According to the Centers for Disease Control and Prevention, Group A Streptococcus is a bacterium often found in the throat and on the skin. People may carry group A streptococci in the throat or on the skin and have no symptoms of illness. Most GAS infections are relatively mild illnesses such as “strep throat,” or impetigo. Occasionally these bacteria can cause severe and even life-threatening diseases.
The following is a conversation about strep throat with Jose Sanchez, MD, a pediatrician with Via Christi Clinic and one of his patients.
Angie: Dr. Sanchez, in one sentence, what is your first thought about strep as a pathogen?
Dr. Sanchez: Angie, strep is my arch enemy!
Angie: How does it show up in your practice?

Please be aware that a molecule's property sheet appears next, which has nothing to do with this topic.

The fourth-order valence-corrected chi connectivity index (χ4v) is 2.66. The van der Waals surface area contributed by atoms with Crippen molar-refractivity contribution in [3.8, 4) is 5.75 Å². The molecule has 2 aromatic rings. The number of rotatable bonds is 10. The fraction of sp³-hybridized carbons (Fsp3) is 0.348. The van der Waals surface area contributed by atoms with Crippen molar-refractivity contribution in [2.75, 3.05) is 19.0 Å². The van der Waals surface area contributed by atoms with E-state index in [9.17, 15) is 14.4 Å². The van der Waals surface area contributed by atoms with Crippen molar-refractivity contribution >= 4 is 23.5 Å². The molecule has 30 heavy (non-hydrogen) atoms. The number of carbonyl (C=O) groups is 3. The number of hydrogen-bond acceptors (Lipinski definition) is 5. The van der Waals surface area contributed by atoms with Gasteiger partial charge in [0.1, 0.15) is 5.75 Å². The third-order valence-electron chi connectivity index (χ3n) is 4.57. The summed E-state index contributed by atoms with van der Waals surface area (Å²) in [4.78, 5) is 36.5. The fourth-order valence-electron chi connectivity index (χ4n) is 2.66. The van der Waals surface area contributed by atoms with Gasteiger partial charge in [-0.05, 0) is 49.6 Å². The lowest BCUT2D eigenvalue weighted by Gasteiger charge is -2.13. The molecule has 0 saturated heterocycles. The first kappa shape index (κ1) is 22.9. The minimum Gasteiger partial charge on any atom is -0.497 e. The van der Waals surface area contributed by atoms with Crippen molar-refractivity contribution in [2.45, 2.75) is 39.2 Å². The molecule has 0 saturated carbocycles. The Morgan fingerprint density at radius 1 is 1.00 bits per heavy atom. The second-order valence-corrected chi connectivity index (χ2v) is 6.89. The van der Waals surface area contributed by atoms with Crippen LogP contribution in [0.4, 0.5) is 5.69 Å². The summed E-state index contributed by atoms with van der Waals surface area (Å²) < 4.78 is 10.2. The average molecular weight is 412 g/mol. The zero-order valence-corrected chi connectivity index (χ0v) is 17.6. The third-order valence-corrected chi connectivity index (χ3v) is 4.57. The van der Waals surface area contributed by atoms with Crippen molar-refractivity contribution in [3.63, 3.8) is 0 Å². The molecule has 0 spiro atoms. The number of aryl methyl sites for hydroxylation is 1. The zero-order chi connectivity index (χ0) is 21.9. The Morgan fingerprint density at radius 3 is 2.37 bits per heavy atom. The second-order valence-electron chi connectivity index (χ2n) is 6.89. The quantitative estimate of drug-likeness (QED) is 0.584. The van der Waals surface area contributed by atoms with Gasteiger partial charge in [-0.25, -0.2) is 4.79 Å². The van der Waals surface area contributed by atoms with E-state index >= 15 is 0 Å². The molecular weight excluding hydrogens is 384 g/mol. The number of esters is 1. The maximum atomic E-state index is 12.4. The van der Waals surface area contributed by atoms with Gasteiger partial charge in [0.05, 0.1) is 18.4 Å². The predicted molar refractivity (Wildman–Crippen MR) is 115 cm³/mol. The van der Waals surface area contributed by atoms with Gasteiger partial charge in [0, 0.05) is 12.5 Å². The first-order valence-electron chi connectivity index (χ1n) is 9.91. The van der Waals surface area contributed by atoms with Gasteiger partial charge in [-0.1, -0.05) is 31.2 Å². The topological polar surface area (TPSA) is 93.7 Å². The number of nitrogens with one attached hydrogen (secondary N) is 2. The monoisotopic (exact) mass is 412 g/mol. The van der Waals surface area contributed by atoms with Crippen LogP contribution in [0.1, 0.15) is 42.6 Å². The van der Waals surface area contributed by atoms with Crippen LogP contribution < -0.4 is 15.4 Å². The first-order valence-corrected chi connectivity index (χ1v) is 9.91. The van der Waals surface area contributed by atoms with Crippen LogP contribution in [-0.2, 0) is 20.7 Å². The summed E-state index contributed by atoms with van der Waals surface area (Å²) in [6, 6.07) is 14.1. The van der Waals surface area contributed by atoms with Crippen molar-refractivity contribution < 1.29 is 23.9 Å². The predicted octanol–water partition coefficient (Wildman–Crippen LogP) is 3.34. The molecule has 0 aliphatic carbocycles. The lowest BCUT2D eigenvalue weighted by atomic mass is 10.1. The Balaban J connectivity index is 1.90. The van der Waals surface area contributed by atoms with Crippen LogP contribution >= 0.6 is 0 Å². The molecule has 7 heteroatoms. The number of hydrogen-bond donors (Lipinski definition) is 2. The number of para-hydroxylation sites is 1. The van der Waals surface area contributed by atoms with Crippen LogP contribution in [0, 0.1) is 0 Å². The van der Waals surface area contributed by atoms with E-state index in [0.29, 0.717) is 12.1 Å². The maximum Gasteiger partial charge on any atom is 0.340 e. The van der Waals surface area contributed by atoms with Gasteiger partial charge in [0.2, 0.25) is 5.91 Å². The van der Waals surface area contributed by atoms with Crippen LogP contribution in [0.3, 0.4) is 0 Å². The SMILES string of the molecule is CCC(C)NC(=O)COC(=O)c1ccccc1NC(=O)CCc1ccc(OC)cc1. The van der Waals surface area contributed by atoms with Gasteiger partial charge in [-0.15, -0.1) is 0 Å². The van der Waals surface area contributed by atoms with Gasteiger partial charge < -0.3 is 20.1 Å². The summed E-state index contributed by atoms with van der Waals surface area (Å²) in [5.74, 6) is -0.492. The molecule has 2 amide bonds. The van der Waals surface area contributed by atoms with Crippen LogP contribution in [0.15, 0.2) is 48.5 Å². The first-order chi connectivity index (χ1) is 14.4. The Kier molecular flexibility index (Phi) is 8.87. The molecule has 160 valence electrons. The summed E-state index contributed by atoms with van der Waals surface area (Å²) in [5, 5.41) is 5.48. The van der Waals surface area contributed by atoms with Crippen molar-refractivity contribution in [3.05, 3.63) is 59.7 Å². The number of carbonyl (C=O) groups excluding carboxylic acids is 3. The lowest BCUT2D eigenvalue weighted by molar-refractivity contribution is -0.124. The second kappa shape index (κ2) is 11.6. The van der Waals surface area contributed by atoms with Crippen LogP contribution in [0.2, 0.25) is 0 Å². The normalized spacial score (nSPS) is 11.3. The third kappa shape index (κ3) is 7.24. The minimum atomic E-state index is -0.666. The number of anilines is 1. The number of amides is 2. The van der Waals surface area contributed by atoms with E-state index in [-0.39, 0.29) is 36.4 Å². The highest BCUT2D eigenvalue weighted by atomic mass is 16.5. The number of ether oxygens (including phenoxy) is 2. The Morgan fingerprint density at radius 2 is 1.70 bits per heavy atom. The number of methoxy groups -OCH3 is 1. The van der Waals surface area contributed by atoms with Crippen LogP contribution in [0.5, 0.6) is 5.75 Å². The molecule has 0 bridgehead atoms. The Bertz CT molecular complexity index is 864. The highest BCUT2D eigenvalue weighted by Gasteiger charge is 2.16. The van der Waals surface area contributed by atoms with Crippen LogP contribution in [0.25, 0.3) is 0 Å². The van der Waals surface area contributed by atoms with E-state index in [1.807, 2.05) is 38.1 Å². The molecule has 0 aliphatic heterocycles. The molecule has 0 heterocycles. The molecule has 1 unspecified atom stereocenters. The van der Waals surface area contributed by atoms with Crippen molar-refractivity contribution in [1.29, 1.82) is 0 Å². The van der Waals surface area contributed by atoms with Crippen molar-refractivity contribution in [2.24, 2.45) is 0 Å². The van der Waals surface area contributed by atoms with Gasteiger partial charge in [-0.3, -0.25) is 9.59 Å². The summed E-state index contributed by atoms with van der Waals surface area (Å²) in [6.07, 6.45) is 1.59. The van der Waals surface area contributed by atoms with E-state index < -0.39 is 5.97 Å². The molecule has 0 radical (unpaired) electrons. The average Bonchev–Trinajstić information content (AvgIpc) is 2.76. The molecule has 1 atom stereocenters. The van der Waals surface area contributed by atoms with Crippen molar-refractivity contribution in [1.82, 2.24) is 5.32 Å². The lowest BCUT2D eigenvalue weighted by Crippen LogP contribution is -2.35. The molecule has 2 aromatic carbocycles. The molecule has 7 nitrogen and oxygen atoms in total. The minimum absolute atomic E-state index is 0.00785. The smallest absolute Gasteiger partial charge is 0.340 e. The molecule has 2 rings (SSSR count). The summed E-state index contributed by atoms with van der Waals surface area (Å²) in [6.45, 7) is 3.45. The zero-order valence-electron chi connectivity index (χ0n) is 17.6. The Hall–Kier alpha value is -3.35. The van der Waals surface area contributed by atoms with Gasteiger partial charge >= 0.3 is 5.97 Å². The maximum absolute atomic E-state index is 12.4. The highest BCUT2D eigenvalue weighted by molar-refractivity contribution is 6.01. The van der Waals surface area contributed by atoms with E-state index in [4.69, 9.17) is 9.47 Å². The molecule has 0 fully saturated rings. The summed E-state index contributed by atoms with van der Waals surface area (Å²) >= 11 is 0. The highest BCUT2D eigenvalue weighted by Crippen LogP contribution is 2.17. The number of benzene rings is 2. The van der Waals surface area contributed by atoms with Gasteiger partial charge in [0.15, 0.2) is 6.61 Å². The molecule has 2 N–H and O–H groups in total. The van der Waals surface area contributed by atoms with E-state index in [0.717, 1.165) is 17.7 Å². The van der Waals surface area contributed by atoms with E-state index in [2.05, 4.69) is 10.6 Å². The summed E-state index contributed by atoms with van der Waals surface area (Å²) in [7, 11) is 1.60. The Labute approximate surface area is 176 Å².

Dr. Sanchez: It can manifest in many forms: sore throat, bad breath, sandpaper rash, erysipelas, impetigo, deep seated tissue infection, or just fever. Sometimes it will present as a bad diaper rash in babies.
Angie: So should a parent be able to tell if someone has strep?
Dr. Sanchez: It can fool the naïve eye! A strep screen should be used and is positive 80-85 percent of the time. A follow up culture usually raises the accuracy to 95 percent.
Angie: Should strep be treated?
Dr. Sanchez: I am aggressive with it. I recommend attacking it with a penicillin shot rather than a simple oral antibiotic. If they are allergic, I try Erythromycin, or Clindamycin.